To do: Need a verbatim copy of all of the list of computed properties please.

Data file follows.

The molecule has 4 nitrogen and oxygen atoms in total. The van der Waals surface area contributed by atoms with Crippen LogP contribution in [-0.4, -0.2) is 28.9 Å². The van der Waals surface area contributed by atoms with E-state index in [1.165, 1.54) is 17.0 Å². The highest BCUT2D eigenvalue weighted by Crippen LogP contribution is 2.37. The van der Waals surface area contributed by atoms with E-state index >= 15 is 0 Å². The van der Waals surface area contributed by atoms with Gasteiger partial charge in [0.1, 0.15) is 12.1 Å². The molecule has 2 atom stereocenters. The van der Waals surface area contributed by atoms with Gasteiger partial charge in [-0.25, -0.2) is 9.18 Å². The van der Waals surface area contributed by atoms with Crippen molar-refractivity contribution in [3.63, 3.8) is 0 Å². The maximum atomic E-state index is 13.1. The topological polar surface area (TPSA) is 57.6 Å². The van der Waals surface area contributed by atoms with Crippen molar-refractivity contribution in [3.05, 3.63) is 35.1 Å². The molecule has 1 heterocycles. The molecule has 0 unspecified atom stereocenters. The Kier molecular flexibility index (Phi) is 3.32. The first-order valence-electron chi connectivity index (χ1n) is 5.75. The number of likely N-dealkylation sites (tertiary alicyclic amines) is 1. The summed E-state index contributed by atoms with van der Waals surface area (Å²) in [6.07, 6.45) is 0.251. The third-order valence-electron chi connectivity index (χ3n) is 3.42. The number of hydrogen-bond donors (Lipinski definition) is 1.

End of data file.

The molecule has 4 nitrogen and oxygen atoms in total. The van der Waals surface area contributed by atoms with Crippen LogP contribution in [-0.4, -0.2) is 28.9 Å². The van der Waals surface area contributed by atoms with E-state index in [1.165, 1.54) is 17.0 Å². The highest BCUT2D eigenvalue weighted by Crippen LogP contribution is 2.37. The van der Waals surface area contributed by atoms with E-state index >= 15 is 0 Å². The van der Waals surface area contributed by atoms with Gasteiger partial charge in [0.1, 0.15) is 12.1 Å². The molecule has 2 atom stereocenters. The van der Waals surface area contributed by atoms with Gasteiger partial charge in [-0.25, -0.2) is 9.18 Å². The van der Waals surface area contributed by atoms with Crippen molar-refractivity contribution in [3.63, 3.8) is 0 Å². The maximum atomic E-state index is 13.1. The topological polar surface area (TPSA) is 57.6 Å². The van der Waals surface area contributed by atoms with Crippen molar-refractivity contribution in [3.05, 3.63) is 35.1 Å². The molecule has 1 heterocycles. The molecule has 0 unspecified atom stereocenters. The Kier molecular flexibility index (Phi) is 3.32. The first-order valence-electron chi connectivity index (χ1n) is 5.75. The number of likely N-dealkylation sites (tertiary alicyclic amines) is 1. The summed E-state index contributed by atoms with van der Waals surface area (Å²) in [6.07, 6.45) is 0.251. The third-order valence-electron chi connectivity index (χ3n) is 3.42. The number of hydrogen-bond donors (Lipinski definition) is 1.